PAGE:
Determining the site of airways inflammation may lead to the targeting of therapy. Nitric oxide (NO) is a biomarker of airway inflammation and can be measured at multiple exhalation flow rates to allow partitioning into bronchial (large/central airway maximal nitric oxide flux [J’awno]) and peripheral (peripheral/small airway/alveolar nitric oxide concentration [Cano]) airway contributions by linear regression. This requires a minimum of three exhalations. We developed a simple and practical method to partition NO.
In 29 healthy subjects (FEV1, 97% ± 3% predicted), 13 patients with asthma (FEV1, 90% ± 4% predicted), 14 patients with COPD (FEV1, 59% ± 3% predicted), and 12 patients with cystic fibrosis (CF) (FEV1, 60% ± 3% predicted), we measured the area under the curve of the NO concentration/exhalation time plot (AUC-NO) at exhalation flow rates of 50, 100, 200, and 300 mL/s. We determined the change of the total AUC-NO production (ΔAUC-NO) among the four different exhalation flow rates and compared these levels to Cano and J’awno indices measured conventionally by linear regression.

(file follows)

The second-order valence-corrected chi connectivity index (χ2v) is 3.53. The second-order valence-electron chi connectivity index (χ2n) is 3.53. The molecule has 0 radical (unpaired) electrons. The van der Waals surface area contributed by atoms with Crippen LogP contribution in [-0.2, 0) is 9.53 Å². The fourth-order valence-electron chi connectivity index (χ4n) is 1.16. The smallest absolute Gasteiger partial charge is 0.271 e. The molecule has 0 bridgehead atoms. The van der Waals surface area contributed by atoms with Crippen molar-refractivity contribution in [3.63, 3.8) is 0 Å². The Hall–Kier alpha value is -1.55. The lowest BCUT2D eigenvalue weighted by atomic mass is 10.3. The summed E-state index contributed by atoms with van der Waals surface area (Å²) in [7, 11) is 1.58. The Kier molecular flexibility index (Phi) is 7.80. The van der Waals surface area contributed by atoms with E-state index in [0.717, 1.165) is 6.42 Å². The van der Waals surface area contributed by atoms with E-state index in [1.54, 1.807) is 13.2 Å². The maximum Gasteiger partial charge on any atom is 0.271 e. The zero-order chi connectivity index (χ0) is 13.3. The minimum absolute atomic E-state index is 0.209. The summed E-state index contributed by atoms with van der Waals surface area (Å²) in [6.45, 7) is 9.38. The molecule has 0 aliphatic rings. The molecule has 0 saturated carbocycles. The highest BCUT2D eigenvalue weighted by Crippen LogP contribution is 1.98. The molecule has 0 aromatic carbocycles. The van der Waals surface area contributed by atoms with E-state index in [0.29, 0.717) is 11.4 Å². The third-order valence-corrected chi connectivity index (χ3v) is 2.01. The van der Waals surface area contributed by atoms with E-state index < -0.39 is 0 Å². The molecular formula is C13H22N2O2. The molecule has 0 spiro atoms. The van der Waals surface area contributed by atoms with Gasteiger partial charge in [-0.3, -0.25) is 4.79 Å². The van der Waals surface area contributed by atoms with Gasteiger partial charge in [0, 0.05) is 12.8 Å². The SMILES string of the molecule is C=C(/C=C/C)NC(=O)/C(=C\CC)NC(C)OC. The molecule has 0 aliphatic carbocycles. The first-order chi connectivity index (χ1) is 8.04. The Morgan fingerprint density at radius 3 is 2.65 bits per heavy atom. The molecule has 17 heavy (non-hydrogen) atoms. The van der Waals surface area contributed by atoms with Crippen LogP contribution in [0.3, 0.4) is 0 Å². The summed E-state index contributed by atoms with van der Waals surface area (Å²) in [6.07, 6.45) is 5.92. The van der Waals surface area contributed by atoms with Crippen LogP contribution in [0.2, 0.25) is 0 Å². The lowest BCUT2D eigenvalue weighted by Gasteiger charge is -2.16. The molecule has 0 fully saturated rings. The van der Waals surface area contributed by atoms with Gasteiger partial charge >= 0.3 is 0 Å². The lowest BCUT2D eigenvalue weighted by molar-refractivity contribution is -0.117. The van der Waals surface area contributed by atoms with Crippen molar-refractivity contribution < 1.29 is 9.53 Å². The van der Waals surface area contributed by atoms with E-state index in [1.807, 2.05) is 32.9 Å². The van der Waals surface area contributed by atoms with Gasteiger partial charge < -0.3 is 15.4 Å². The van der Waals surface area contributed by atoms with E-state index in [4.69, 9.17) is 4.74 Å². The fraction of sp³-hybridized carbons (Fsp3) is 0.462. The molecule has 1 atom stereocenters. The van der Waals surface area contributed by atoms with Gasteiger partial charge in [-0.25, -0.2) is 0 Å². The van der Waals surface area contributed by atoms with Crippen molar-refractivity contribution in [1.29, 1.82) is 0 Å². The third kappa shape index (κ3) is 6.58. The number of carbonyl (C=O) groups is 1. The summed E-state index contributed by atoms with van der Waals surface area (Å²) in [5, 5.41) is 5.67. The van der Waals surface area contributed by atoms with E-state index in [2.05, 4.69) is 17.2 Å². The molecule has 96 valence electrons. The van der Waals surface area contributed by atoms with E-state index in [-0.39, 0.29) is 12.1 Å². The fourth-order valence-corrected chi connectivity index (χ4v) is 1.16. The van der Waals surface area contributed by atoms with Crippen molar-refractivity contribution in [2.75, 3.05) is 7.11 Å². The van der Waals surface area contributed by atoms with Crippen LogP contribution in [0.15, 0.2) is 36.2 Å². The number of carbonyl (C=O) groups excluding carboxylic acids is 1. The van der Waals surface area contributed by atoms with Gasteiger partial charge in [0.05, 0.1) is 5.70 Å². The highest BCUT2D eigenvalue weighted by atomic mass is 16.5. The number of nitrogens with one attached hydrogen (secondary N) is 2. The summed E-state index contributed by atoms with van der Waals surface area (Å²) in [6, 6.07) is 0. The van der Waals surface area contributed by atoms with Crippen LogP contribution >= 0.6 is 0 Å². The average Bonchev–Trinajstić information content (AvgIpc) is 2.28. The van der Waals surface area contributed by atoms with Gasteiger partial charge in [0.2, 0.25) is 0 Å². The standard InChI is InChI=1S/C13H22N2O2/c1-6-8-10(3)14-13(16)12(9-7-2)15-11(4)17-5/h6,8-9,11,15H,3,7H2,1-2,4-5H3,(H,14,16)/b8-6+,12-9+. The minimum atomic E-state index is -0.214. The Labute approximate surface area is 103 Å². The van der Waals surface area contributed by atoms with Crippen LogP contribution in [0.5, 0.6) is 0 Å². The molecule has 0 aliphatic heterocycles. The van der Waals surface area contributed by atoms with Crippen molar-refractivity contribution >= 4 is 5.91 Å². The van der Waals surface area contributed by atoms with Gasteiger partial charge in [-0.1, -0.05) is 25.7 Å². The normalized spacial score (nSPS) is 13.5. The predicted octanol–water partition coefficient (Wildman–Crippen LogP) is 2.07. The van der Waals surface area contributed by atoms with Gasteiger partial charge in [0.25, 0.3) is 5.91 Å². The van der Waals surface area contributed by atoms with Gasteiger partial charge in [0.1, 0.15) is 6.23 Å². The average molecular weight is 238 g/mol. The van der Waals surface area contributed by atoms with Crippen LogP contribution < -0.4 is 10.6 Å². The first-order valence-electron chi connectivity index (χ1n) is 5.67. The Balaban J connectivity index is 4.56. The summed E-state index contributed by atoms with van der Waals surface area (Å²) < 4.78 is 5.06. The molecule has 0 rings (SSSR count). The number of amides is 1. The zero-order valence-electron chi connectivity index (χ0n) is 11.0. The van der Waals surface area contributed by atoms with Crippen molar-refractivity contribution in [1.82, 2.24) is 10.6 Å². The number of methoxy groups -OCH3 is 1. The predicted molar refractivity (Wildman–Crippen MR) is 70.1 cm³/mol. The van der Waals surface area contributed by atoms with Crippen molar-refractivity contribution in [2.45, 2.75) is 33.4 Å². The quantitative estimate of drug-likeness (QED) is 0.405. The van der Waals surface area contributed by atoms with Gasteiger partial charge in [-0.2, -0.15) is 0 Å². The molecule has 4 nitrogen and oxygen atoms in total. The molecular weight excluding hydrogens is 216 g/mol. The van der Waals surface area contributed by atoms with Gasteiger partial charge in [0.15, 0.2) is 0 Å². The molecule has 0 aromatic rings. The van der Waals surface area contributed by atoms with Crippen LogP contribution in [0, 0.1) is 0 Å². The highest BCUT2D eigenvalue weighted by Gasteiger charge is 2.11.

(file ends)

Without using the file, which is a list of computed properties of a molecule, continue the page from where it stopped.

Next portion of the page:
The change in AUC-NO between increasing exhalation flow rates of 50 to 200 mL/s (ΔAUC-NO50-200) was strongly correlated with J’awno in all patient groups as follows: healthy subjects (r = 0.94, P < .001), patients with asthma (r = 0.98, P < .001), patients with COPD (r = 0.93, P < .001), and patients with CF (r = 0.74, P < .05). In all subjects, AUC-NO at an exhalation flow rate of 200 mL/s (AUC-NO200) correlated with Cano (r = 0.69, P < .01).
The bronchial production of NO can be determined by measuring ΔAUC-NO50-200, whereas AUC-NO200 measures its peripheral concentration. This approach is simple, quick, and does not require sophisticated equipment or mathematical models.